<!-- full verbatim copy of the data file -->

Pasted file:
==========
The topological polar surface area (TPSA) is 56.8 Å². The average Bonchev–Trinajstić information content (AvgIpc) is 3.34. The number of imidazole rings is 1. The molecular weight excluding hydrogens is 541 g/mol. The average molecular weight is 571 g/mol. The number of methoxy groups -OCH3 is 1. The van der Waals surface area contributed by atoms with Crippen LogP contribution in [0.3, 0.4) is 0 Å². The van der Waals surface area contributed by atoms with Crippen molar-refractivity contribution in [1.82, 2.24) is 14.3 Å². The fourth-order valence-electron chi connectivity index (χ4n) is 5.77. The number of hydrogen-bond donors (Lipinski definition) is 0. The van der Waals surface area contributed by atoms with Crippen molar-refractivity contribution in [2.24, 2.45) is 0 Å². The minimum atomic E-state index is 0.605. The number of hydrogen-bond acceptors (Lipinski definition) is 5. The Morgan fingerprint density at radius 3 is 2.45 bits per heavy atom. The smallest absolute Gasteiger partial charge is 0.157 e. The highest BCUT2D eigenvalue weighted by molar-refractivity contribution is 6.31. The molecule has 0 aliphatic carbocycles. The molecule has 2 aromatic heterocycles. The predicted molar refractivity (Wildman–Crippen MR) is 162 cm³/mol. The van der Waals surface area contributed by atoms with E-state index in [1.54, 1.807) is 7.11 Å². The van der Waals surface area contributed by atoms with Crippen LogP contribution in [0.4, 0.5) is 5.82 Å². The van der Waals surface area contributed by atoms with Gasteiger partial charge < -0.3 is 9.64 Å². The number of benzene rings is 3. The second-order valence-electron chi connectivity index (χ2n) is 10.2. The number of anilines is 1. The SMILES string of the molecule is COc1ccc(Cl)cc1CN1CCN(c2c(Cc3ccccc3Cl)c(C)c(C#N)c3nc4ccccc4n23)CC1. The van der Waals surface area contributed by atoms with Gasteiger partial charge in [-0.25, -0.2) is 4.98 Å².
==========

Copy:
The topological polar surface area (TPSA) is 56.8 Å². The average Bonchev–Trinajstić information content (AvgIpc) is 3.34. The number of imidazole rings is 1. The molecular weight excluding hydrogens is 541 g/mol. The average molecular weight is 571 g/mol. The number of methoxy groups -OCH3 is 1. The van der Waals surface area contributed by atoms with Crippen LogP contribution in [0.3, 0.4) is 0 Å². The van der Waals surface area contributed by atoms with Crippen molar-refractivity contribution in [1.82, 2.24) is 14.3 Å². The fourth-order valence-electron chi connectivity index (χ4n) is 5.77. The number of hydrogen-bond donors (Lipinski definition) is 0. The van der Waals surface area contributed by atoms with Crippen molar-refractivity contribution in [2.24, 2.45) is 0 Å². The minimum atomic E-state index is 0.605. The number of hydrogen-bond acceptors (Lipinski definition) is 5. The Morgan fingerprint density at radius 3 is 2.45 bits per heavy atom. The smallest absolute Gasteiger partial charge is 0.157 e. The highest BCUT2D eigenvalue weighted by molar-refractivity contribution is 6.31. The molecule has 0 aliphatic carbocycles. The molecule has 2 aromatic heterocycles. The predicted molar refractivity (Wildman–Crippen MR) is 162 cm³/mol. The van der Waals surface area contributed by atoms with E-state index in [1.54, 1.807) is 7.11 Å². The van der Waals surface area contributed by atoms with Crippen LogP contribution in [0.4, 0.5) is 5.82 Å². The van der Waals surface area contributed by atoms with Gasteiger partial charge < -0.3 is 9.64 Å². The number of benzene rings is 3. The second-order valence-electron chi connectivity index (χ2n) is 10.2. The number of anilines is 1. The SMILES string of the molecule is COc1ccc(Cl)cc1CN1CCN(c2c(Cc3ccccc3Cl)c(C)c(C#N)c3nc4ccccc4n23)CC1. The van der Waals surface area contributed by atoms with Gasteiger partial charge in [-0.25, -0.2) is 4.98 Å².